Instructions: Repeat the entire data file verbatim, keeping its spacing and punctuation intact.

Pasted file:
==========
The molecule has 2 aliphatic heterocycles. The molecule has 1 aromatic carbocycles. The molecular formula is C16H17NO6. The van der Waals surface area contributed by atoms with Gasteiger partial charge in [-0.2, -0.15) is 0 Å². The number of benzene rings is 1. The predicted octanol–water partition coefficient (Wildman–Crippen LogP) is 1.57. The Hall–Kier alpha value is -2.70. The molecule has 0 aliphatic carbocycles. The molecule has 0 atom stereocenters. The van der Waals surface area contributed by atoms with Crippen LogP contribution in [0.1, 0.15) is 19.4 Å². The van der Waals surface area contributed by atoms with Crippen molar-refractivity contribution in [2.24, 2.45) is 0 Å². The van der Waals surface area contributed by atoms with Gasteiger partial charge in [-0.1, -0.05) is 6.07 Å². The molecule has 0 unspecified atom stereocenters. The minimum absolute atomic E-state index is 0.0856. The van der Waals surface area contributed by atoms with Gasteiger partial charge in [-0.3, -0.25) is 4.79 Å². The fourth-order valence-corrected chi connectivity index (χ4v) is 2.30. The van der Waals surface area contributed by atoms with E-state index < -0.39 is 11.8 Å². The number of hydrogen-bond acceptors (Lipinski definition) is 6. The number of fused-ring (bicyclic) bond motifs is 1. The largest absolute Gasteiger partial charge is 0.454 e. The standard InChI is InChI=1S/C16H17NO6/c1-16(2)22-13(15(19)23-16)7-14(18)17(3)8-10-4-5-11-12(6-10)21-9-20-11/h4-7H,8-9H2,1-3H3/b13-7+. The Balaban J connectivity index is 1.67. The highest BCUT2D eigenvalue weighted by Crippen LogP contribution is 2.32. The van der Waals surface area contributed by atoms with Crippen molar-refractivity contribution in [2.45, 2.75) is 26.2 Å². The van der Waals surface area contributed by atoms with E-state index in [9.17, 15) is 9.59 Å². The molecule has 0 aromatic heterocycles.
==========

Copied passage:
The molecule has 2 aliphatic heterocycles. The molecule has 1 aromatic carbocycles. The molecular formula is C16H17NO6. The van der Waals surface area contributed by atoms with Gasteiger partial charge in [-0.2, -0.15) is 0 Å². The number of benzene rings is 1. The predicted octanol–water partition coefficient (Wildman–Crippen LogP) is 1.57. The Hall–Kier alpha value is -2.70. The molecule has 0 aliphatic carbocycles. The molecule has 0 atom stereocenters. The van der Waals surface area contributed by atoms with Crippen LogP contribution in [0.1, 0.15) is 19.4 Å². The van der Waals surface area contributed by atoms with Crippen molar-refractivity contribution in [2.24, 2.45) is 0 Å². The van der Waals surface area contributed by atoms with Gasteiger partial charge in [-0.1, -0.05) is 6.07 Å². The molecule has 0 unspecified atom stereocenters. The minimum absolute atomic E-state index is 0.0856. The van der Waals surface area contributed by atoms with Gasteiger partial charge in [-0.3, -0.25) is 4.79 Å². The fourth-order valence-corrected chi connectivity index (χ4v) is 2.30. The van der Waals surface area contributed by atoms with E-state index < -0.39 is 11.8 Å². The number of hydrogen-bond acceptors (Lipinski definition) is 6. The number of fused-ring (bicyclic) bond motifs is 1. The largest absolute Gasteiger partial charge is 0.454 e. The standard InChI is InChI=1S/C16H17NO6/c1-16(2)22-13(15(19)23-16)7-14(18)17(3)8-10-4-5-11-12(6-10)21-9-20-11/h4-7H,8-9H2,1-3H3/b13-7+. The Balaban J connectivity index is 1.67. The highest BCUT2D eigenvalue weighted by Crippen LogP contribution is 2.32. The van der Waals surface area contributed by atoms with Crippen molar-refractivity contribution in [2.45, 2.75) is 26.2 Å². The van der Waals surface area contributed by atoms with E-state index in [9.17, 15) is 9.59 Å². The molecule has 0 aromatic heterocycles.